How to Encourage Parental Involvement in Preschool - Paper Pinecone Blog

How to Encourage Parental Involvement in Preschool

Published Date: 01/04/20

Facilitating parent involvement in your daycare or preschool is critical to your success. Ultimately, you’re not just running a business, you’re affecting the lives of children for years to come. Plus, a highly engaged parent is more likely to evangelize you to friends and families, leading to more business.

Not only does parental involvement benefit you, it benefits their children. A child has a much greater chance of academic success when parents are involved in their education and simply reading to children at home improves their behavior, reduces harsh punishment doled out by parents, and creates strong bonds.

You have the opportunity to involve and educate parents and make a child’s home life an extension of the amazing daycare or preschool environment you’ve created. And vice versa, when parents are highly engaged and view you as an extension of their home life, a collaborative relationship is formed. This leads to both easier classroom management for you and improved developmental outcomes for children - a win-win for all involved. 

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There are many ways to promote this relationship with parents.

Educate parents
Remember that you’re the expert in early childhood education. Just because someone has a child doesn’t mean they know anything about child development. It is not overstepping bounds to provide useful information that encourages activities at home - the key is to know how to provide it.

When sending out your newsletter, dedicate a space for a tidbit about child development that links to an article (hopefully one you wrote for your school’s blog) with more information. For example, “Reading improves your child’s behavior - find out more!” What parent wouldn’t want strategies to improve their child’s behavior?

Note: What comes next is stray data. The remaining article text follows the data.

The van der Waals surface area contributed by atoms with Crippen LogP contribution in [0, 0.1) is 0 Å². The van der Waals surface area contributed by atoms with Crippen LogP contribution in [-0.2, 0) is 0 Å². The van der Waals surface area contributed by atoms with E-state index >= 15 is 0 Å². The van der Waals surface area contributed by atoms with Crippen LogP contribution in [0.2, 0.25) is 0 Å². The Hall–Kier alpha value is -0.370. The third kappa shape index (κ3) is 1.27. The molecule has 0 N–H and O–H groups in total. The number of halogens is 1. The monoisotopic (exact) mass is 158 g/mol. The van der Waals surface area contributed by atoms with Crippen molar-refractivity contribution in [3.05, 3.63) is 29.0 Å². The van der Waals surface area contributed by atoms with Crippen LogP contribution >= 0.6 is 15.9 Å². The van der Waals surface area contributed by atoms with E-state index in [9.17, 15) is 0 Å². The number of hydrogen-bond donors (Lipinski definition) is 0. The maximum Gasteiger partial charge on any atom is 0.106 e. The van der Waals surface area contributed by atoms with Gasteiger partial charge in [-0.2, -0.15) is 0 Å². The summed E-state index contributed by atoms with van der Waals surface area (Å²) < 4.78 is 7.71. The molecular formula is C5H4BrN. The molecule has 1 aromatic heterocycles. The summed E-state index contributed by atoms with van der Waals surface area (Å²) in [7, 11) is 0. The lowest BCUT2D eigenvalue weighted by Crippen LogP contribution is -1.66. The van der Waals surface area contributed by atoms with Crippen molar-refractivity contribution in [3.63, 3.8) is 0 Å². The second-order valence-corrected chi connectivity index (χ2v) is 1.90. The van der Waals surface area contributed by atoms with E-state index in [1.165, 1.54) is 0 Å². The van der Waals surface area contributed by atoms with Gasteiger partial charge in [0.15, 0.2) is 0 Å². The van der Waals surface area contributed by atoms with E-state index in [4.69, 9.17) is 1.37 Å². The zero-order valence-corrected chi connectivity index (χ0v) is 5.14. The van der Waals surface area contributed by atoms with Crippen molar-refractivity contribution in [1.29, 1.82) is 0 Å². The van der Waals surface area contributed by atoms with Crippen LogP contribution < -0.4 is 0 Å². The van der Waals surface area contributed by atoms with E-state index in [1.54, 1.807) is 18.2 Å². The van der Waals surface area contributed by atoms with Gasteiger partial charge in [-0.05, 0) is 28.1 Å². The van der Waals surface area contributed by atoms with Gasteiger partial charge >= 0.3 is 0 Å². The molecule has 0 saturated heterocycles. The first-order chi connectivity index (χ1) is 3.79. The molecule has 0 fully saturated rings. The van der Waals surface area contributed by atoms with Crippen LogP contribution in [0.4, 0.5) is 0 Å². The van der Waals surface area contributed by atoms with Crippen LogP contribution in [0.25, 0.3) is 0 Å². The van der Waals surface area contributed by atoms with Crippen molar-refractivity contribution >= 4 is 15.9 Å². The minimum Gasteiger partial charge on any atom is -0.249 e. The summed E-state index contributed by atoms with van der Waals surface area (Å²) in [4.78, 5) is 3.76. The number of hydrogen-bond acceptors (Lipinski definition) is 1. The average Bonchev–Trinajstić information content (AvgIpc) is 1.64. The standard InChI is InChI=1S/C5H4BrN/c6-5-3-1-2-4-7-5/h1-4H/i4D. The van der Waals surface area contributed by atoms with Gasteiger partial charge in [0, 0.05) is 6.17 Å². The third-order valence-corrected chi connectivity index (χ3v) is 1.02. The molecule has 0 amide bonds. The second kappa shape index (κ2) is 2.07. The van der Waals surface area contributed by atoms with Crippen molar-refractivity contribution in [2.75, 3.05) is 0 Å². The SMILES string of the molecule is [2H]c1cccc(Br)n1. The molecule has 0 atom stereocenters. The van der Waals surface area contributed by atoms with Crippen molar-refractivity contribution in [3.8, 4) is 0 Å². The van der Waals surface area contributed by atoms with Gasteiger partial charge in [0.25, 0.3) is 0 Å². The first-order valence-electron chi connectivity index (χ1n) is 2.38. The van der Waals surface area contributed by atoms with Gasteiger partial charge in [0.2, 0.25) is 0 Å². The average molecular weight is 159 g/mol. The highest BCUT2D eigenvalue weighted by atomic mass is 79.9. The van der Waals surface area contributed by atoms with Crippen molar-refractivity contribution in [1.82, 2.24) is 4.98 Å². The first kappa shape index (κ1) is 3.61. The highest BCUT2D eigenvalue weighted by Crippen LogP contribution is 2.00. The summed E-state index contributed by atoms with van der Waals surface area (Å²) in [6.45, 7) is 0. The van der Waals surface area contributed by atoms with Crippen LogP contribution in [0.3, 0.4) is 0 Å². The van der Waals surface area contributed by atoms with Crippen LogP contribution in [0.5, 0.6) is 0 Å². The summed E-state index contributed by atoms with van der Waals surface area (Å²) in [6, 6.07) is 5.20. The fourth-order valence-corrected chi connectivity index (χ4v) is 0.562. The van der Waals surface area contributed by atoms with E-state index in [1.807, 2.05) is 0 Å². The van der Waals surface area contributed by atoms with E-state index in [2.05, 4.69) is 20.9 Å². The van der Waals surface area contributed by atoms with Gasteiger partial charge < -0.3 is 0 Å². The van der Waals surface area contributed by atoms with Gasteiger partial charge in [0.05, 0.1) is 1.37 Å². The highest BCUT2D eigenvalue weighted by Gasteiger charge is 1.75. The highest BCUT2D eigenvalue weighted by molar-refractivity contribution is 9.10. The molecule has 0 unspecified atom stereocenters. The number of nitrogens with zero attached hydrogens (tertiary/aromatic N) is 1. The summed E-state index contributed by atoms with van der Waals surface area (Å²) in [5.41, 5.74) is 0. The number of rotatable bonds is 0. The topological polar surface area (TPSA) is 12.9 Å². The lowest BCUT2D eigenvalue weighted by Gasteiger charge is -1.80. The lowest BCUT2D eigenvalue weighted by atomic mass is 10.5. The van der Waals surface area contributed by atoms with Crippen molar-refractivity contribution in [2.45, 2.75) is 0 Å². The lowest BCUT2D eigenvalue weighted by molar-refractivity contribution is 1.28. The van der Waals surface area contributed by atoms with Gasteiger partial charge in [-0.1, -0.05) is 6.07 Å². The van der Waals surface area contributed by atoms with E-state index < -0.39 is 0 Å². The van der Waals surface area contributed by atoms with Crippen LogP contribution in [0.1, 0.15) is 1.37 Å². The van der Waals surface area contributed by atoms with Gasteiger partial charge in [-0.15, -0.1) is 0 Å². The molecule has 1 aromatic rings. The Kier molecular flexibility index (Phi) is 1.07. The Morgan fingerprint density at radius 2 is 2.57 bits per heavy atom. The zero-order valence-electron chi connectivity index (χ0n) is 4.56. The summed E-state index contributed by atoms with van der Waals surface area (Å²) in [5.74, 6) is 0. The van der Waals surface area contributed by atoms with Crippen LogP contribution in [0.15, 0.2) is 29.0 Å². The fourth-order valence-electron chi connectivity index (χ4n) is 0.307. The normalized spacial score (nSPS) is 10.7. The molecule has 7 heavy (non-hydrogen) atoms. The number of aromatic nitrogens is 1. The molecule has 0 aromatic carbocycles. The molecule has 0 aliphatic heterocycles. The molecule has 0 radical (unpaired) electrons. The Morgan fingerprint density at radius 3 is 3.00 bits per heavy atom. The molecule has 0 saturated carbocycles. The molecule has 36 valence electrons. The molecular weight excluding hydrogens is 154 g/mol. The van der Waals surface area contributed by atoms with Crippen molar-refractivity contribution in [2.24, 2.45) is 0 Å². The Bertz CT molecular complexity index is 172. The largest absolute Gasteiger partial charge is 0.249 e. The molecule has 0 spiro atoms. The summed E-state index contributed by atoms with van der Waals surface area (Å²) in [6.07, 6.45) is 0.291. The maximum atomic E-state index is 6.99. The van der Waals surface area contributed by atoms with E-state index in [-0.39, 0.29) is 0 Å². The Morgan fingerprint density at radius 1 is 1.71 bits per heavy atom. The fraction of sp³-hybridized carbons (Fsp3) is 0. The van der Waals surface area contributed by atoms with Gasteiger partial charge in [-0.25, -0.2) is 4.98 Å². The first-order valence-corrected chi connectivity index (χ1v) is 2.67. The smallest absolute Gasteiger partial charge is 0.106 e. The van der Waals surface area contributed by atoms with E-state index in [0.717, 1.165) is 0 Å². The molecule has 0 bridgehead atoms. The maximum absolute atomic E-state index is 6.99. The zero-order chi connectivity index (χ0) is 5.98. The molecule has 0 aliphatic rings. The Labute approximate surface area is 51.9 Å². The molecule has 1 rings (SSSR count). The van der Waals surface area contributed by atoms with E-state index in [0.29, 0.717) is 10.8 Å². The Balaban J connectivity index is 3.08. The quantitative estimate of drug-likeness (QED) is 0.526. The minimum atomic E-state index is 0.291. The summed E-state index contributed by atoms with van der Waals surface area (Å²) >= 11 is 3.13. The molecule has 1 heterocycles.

Have a dedicated spot on your bulletin board where you hang information that is pertinent to child development. Create infographics on free sites like Canva - they’re much easier to read than text (scientists believe that the brain processes images 60,000x faster than it processes words), and change it up monthly. Topic ideas to get you started: nutrition, brain development, reading to children, positive discipline.

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Develop a community
You can develop a community both online and off. Start by creating a Facebook closed group available only to parents of enrolled students. Encourage idea sharing and conversations. Many parents don’t have the chance to speak with one another at drop-off and pick-up, and fostering those relationships will contribute to an overall sense of community. Early on, post relevant blogs and articles and lead discussions until parents are doing it on their own.

Before the year even starts, provide a directory of all parent email addresses to enrolled families. Encourage them to open the lines of communication among one another and schedule play dates so children feel more comfortable on the first day. Getting together outside of school stimulates conversations about school, thereby bolstering involvement.

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Host events and fundraisers